Mayor Bill de Blasio met with Gov. Andrew Cuomo in Albany on Monday afternoon to discuss “what really matters to New York City”—including a “lockbox” guarantee on funds from a congestion pricing proposal that will go toward the city’s subways and buses—after a three-hour testimony before the New York State Legislature.
Last week, the mayor unveiled his preliminary fiscal year 2019 budget, which did not include funding for the Metropolitan Transportation Authority (MTA). He said he was not open to increasing the city’s contribution to the MTA “under current circumstances.”
In response, an MTA spokesman said it was a “shame the Mayor continues to show a complete unwillingness to help fix it.”
De Blasio and Cuomo’s meeting on Monday lasted for close to 1.5 hours.
“One of the things I tried to do today was to help the governor understand what really matters to New York City,” he told NY1 political anchor Errol Louis on Monday night. “We’re 43 percent of the state’s population, as I said when I did the budget presentation last week. We’re on our way now to 8.6 million people by the end of this year, as many as nine million people as early as 2030. So what happens in New York City really matters.”
The mayor said he told the governor there are some “bottom line matters” that are “essential” to the city and that he has has been “very open-minded” about the congestion pricing plan proposed by Fix New York City, a panel formed by Cuomo last year to study the issue.
But he pointed to his repeated calls for a “lockbox,” ensuring that funds for the MTA are not diverted.
“I’m someone who had a lot of doubts about congestion pricing, but I said what his commission did was actually a breath of fresh air compared to the previous proposals we had seen,” de Blasio continued. “I said it doesn’t work unless there’s a lockbox—an absolute, binding legal requirement that all the money raised through congestion pricing goes to New York City subways and buses.”
He signaled to Cuomo he would be open to supporting the congestion pricing proposal if that guarantee is included.
“We are the center of the metropolitan region—the MTA, the subways and buses are the center of the economy, of the whole region—and it’s all happening in the five boroughs,” the mayor added. “That’s where the money needs to stay. So if we don’t have that lockbox, it’s very hard to support such a proposal. If we have it, it might be the kind of thing that could actually work for the long haul.”
The governor’s office did not immediately respond to a request for comment on Monday.
During his testimony before the state Senate Finance and Assembly Ways and Means committees, de Blasio maintained his position that the city should not have to pay half of the $836 million short-term subway action plan proposed by MTA Chairman Joe Lhota in July, as stipulated in Cuomo’s executive budget.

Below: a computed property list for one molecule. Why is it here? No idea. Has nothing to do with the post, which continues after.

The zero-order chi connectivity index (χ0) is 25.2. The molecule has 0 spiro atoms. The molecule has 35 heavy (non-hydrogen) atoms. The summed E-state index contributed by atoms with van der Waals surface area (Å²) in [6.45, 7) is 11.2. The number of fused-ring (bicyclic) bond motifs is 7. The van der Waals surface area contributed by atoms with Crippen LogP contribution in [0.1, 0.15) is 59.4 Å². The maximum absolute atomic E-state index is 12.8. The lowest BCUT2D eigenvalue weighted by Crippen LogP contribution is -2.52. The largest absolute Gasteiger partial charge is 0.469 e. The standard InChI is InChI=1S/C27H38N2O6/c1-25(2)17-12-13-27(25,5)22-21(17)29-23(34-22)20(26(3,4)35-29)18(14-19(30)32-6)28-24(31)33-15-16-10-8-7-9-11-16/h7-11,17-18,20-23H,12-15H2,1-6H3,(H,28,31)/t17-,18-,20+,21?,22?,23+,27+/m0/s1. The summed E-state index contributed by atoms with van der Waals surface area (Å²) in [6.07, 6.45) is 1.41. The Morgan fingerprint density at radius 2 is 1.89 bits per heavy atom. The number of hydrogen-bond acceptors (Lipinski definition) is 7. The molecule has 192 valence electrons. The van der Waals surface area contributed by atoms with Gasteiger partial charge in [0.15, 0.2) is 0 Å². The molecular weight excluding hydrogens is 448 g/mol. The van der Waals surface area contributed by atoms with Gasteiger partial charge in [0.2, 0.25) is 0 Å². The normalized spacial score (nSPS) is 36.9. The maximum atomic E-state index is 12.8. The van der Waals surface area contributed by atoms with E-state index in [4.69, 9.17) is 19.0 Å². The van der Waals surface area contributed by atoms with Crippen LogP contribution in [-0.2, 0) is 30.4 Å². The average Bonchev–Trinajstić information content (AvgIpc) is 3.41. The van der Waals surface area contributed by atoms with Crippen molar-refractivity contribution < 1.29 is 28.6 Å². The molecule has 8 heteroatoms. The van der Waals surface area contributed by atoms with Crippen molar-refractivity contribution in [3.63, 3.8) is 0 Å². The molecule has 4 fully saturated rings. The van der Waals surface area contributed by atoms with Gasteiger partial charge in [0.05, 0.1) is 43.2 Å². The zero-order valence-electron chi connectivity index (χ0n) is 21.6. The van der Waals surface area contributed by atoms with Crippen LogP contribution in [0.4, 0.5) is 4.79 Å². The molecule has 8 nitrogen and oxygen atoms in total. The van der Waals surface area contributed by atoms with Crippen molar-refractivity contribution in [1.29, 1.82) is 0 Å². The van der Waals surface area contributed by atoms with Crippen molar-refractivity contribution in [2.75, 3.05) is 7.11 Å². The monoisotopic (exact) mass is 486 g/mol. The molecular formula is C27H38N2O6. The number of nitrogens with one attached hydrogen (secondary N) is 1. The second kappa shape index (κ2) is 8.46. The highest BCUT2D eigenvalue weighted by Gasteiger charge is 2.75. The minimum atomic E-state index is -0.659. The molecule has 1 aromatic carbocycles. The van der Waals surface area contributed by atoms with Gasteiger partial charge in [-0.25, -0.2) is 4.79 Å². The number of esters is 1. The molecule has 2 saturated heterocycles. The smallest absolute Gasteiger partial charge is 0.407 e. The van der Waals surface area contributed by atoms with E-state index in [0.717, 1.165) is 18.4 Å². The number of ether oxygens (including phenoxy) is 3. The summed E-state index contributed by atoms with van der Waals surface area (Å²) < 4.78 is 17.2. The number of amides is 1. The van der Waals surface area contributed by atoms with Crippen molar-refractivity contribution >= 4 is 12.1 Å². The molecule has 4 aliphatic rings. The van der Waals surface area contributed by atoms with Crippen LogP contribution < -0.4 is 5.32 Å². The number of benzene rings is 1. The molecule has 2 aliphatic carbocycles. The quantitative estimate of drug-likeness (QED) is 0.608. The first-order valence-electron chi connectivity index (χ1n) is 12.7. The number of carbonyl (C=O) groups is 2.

He noted city residents, workers, businesses and government contribute nearly 70 percent of the MTA’s total revenues—at more than $10 billion a year.
And he again touted his proposed millionaires tax on wealthy New Yorkers to finance subway repairs and reduced fares for low-income New Yorkers.
Still, he expressed satisfaction over the removal of East River bridge tolls from the congestion pricing plan, as well as the inclusion of block-the-box enforcement to mitigate gridlock at intersections.
But he urged the legislature to consider a surcharge on for-hire vehicles and an added surcharge on taxis for the MTA. And he outlined some conditions that would have to be met in order for him to support the plan.
“One, a requirement that all proceeds are invested in mass transit projects in the five boroughs only,” he said. “And two, the city of New York needs the ability to sign off on transit projects and priorities. Also, any pricing scheme for passenger vehicles should take the needs of New Yorkers with hardships into account, including low-income New Yorkers and those with disabilities.”
He also took issue with a value capture provision in the executive budget that forms a special property tax district in the city to fund local transit projects. He acknowledged Cuomo characterized it as a choice rather than a mandate but asked the legislature to remove the provision from the budget altogether. And he blasted the budget’s stipulation that the city pay for all capital costs for the New York City Transit Authority (NYCTA).
Lhota has insisted the city has sole approval of the NYCTA Capital Plan above $5 million and that the state has committed $8.6 million to the capital program.